The federal district court in Indianapolis, Indiana, did not abuse its discretion by imposing monetary sanctions under Federal Rule of Civil Procedure 11 and 28 U.S.C. § 1927 against an attorney who had represented a company accused of publishing an unauthorized copy of photographer Richard Bell’s photograph of the Indianapolis skyline, the U.S. Court of Appeals in Chicago has ruled. The sanctions against attorney Paul Overhauser were warranted because he filed a frivolous and misleading motion for attorney fees under Section 505 of the Copyright Act. Overhauser’s fee motion claimed that the defendant was the “prevailing party” under Section 505, but it failed to mention the parties’ settlement agreement and the defendant’s payment to Bell and falsely stated that this suit presented the “identical scenario” as another case in which Bell for different reasons had voluntarily dismissed a copyright infringement claim against a defendant represented by Overhauser. The district court’s sanction of $500 under Rule 11 and award of attorney fees to Bell for opposing Overhauser’s fee motion were affirmed (Bell v. Vacuforce, LLC, November 14, 2018, Hamilton, D.).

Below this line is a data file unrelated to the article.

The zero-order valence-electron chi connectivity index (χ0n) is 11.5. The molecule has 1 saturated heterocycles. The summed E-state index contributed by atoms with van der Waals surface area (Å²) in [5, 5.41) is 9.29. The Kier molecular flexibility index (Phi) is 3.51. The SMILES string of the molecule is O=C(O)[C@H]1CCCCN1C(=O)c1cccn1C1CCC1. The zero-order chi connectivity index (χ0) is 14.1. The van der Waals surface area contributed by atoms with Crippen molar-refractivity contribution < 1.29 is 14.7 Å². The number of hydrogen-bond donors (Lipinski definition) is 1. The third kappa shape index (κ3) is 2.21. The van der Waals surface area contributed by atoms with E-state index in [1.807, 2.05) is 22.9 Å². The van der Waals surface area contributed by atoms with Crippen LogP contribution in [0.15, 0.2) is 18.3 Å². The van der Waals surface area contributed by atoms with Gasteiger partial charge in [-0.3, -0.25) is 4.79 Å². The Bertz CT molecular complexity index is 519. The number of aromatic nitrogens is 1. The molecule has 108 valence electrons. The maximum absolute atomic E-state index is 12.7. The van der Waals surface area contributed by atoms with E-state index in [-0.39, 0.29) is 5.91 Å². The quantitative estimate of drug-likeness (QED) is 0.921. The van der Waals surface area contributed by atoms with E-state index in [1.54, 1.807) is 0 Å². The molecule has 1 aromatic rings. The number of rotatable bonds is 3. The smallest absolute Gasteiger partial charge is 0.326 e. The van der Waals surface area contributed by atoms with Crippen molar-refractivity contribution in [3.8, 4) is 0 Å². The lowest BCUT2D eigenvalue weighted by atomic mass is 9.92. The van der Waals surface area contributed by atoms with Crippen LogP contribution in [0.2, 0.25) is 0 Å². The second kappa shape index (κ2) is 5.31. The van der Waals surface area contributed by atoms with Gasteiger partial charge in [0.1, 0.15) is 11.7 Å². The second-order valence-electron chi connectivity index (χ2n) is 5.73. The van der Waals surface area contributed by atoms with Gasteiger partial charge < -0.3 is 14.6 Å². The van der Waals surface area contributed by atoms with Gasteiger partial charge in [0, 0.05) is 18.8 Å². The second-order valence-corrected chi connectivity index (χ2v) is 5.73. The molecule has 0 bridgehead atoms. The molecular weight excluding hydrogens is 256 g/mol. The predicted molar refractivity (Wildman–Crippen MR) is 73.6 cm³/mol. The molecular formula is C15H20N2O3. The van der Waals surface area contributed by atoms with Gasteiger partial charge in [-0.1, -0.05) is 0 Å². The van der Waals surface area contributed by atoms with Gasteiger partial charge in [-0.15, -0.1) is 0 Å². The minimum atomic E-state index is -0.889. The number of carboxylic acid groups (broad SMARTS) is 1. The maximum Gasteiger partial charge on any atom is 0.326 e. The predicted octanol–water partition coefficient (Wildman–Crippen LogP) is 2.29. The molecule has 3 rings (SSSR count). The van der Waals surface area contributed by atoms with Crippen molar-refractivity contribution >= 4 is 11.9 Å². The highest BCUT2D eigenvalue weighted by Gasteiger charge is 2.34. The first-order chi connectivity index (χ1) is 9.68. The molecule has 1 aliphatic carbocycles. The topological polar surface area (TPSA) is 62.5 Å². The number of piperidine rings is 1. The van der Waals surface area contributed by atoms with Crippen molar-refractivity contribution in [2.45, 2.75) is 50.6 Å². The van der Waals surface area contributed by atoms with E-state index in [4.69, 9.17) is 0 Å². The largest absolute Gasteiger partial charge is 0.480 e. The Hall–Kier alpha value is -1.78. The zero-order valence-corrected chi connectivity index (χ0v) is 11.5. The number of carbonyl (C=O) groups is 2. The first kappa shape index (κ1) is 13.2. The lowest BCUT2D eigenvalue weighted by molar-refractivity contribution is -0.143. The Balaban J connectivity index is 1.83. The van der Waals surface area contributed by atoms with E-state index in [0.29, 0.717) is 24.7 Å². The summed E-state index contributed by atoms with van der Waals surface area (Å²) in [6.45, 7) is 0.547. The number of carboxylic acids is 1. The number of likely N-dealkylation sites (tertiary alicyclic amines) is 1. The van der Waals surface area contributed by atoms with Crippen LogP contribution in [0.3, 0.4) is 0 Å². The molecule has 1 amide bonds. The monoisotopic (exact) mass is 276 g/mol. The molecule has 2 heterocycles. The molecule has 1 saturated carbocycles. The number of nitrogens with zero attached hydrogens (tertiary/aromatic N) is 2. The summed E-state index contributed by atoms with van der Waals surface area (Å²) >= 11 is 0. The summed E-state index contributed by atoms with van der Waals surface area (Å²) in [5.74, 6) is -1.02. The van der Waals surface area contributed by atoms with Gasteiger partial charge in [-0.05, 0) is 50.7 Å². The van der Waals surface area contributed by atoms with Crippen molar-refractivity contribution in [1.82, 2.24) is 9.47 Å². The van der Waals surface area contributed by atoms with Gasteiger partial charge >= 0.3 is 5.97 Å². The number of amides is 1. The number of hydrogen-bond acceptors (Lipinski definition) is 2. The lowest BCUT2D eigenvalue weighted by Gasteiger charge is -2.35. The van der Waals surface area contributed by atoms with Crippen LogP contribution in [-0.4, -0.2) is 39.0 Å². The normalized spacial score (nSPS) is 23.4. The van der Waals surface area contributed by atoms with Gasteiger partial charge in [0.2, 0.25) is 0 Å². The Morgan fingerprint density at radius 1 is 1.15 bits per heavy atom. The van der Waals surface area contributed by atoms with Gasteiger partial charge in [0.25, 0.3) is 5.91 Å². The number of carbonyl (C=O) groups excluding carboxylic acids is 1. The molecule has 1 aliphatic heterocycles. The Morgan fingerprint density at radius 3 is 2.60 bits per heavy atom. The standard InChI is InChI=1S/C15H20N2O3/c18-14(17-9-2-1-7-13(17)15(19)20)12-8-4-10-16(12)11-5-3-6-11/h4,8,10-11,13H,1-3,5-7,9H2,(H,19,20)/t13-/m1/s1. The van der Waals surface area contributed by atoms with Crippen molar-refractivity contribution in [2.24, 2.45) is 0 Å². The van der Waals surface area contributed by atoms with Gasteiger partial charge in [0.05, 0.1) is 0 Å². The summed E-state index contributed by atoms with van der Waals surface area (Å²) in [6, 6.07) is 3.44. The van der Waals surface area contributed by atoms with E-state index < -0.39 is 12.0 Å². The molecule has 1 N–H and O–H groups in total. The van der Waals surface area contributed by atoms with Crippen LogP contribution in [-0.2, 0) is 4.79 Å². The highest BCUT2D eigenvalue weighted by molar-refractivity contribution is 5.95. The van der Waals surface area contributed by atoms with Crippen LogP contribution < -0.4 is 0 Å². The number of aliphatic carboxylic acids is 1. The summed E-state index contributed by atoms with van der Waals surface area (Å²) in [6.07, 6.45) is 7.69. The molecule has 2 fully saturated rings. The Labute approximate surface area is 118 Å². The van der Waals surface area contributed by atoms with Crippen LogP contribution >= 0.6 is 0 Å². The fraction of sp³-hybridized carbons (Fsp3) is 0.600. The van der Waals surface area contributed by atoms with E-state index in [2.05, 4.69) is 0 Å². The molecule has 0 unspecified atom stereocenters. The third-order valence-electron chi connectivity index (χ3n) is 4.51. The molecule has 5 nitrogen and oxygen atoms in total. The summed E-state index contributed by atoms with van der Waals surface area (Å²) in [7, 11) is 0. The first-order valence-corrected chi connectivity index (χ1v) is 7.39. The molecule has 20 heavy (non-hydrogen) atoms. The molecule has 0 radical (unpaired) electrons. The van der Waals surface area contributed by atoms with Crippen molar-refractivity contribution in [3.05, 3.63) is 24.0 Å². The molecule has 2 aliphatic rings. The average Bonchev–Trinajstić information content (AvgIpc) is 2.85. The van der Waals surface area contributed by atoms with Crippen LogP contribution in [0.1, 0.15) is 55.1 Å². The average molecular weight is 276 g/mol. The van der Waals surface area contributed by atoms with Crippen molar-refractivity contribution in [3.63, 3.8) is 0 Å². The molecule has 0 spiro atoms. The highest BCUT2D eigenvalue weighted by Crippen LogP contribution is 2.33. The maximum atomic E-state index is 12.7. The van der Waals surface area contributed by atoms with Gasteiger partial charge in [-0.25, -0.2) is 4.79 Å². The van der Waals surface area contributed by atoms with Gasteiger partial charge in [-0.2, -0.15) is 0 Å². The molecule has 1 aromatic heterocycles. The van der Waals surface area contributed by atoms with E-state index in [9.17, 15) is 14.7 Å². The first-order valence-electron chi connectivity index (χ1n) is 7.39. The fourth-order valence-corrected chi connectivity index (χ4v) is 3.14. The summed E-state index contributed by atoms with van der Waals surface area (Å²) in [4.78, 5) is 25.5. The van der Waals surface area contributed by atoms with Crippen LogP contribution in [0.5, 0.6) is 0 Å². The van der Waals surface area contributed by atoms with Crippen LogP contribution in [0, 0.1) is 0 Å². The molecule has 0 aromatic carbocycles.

Case date: 14 November 2018
Case number: No. 18-1159
Court: United States Court of Appeals, Seventh Circuit

A full summary of this case has been published on Kluwer IP Law.


To make sure you do not miss out on regular updates from the Kluwer Copyright Blog, please subscribe here.

Kluwer IP Law

The 2022 Future Ready Lawyer survey showed that 79% of lawyers think that the importance of legal technology will increase for next year. With Kluwer IP Law you can navigate the increasingly global practice of IP law with specialized, local and cross-border information and tools from every preferred location. Are you, as an IP professional, ready for the future?

Learn how Kluwer IP Law can support you.

Kluwer IP Law
This page as PDF

Leave a Reply

Your email address will not be published. Required fields are marked *